And when the people saw that Moses delayed to come down out of the mount, the people gathered themselves together unto Aaron, and said unto him, ‘Up, make us gods, which shall go before us; for as for this Moses, the man that brought us up out of the land of Egypt, we wot not what is become of him’ ” (Exod. 32:1).

Here “counsel” means not only the Decalogue but also the other details of the Law which were to govern their lives.
But lusted exceedingly in the wilderness. Literally, “they lusted a lust” (Num. 11:4, s.w.). What a dramatic contrast there is in Luke 22:15, where the very same word (and Hebrew idiom) is used by Jesus:

With desire have I desired to eat this passover with you before I suffer.”

And tempted God in the wilderness. There is no contradiction with James 1:13. God cannot be tempted to do evil; rather, His patience was “tested” (RSV) (cp. Psa. 78:18,41,56; 95:9).
And he gave them their request; but sent leanness into their soul. Remarkably, the LXX has “fatness” (with reference to the excess of quails in Num. 11:20,32?). If, however, “leanness” is correct, the reference is to Num. 11:33:

And while the flesh was yet between their teeth, ere it was chewed, the wrath of the Lord was kindled against the people, and the Lord smote the people with a very great plague.”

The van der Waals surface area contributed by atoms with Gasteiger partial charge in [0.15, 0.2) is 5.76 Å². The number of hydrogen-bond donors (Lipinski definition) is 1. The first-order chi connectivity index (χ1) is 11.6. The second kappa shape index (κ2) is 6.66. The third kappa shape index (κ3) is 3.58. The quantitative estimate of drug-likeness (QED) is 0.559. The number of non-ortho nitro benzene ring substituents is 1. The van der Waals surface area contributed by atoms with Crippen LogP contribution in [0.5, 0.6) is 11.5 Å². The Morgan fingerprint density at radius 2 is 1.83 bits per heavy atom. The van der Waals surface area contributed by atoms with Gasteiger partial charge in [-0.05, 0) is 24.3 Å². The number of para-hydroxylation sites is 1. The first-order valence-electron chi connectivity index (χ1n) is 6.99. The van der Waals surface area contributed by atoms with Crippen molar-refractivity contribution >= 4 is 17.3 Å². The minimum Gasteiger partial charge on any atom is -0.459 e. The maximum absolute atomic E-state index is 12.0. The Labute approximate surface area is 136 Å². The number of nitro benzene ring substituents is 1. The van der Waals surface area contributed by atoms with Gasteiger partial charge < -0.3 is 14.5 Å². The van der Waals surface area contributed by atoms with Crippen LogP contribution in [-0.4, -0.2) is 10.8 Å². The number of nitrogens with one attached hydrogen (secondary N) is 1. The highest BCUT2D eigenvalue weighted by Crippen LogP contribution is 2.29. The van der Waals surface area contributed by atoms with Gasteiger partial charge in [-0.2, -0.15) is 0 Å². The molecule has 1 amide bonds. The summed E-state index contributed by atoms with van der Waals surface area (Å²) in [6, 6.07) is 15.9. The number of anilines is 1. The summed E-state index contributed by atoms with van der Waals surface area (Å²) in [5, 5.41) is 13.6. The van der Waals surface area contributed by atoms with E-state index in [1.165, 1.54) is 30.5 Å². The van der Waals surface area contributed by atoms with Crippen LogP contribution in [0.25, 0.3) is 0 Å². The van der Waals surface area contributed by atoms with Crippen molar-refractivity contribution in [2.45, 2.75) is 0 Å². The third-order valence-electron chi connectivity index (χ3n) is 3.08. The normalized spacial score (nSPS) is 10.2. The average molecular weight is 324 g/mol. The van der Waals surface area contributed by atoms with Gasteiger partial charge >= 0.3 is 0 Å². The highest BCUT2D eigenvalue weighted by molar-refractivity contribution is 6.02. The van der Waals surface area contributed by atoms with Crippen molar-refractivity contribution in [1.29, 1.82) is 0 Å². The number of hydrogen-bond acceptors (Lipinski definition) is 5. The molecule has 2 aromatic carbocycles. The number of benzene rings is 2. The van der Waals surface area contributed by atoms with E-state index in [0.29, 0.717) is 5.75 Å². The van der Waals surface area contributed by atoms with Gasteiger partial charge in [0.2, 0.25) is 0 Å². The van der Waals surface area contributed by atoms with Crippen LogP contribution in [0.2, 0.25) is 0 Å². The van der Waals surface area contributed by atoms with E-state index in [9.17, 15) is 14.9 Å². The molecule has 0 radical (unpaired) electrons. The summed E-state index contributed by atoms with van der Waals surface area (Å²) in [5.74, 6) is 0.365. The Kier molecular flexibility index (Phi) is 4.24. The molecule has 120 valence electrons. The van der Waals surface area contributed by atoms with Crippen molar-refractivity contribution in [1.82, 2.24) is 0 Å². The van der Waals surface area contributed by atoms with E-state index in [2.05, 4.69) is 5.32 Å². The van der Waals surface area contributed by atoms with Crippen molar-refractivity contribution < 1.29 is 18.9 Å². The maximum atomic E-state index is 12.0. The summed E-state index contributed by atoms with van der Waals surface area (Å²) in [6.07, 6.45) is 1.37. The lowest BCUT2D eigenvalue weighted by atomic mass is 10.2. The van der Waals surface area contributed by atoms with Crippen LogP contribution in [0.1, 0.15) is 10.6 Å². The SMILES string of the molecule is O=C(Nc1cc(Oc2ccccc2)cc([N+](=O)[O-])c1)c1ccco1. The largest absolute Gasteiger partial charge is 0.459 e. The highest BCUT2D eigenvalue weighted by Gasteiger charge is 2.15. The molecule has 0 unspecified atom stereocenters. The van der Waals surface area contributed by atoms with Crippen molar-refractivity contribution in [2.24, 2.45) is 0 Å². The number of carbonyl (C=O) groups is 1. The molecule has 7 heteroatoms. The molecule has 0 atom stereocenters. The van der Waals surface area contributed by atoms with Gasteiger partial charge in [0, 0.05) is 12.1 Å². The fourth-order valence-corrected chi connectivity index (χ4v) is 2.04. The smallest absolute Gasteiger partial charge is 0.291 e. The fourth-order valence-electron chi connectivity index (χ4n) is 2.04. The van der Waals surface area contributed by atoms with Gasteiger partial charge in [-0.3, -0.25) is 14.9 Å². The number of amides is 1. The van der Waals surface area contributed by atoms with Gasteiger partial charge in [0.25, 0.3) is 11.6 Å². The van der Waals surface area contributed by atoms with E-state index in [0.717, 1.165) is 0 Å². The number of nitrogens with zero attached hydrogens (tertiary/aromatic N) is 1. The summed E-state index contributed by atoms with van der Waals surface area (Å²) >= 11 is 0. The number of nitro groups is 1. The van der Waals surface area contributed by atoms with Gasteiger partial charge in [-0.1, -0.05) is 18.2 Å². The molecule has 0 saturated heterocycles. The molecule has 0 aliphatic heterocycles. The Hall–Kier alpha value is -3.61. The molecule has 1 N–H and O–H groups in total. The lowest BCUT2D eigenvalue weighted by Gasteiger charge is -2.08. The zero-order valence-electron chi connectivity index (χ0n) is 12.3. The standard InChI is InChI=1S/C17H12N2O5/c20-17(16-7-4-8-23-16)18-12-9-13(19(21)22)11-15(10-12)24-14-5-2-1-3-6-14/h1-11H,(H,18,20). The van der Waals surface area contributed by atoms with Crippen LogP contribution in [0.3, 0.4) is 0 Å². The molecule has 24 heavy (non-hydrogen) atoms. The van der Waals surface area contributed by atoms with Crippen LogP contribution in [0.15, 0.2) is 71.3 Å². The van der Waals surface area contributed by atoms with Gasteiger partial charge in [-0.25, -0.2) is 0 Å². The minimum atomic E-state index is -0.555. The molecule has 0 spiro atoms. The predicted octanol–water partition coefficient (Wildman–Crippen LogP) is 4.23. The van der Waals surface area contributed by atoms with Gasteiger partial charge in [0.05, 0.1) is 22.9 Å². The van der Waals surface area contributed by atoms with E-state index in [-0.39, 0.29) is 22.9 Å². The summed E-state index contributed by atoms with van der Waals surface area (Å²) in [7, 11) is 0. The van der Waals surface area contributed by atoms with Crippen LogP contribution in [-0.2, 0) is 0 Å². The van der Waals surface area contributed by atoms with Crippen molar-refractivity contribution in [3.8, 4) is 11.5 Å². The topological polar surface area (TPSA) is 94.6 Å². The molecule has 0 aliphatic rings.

This was “leanness of soul”, or “life” — there was no need to send “leanness of spirit”. That they already had!
They envied Moses also in the camp, and Aaron the saint of the Lord. The word “saint” (or ‘holy one’, an apt term for the priest) recalls the ground of complaint against Aaron and Moses: that they had made themselves the “holy” or elite ones, when in fact the whole congregation could lay claim to that title (Num. 16:3-5).
The earth opened and swallowed up Dathan, and covered the company of Abiram (Num. 16:30-34). But what about Korah?...
A fire was kindled in their company; the flame burned up the wicked. This is Num. 16:35 (and cp. 26:10).
They made a calf in Horeb (Acts 7:41), emphasizing that this happened in the very place where the Ten Commandments were given (Exod. 20:4,5; Deut. 4:16).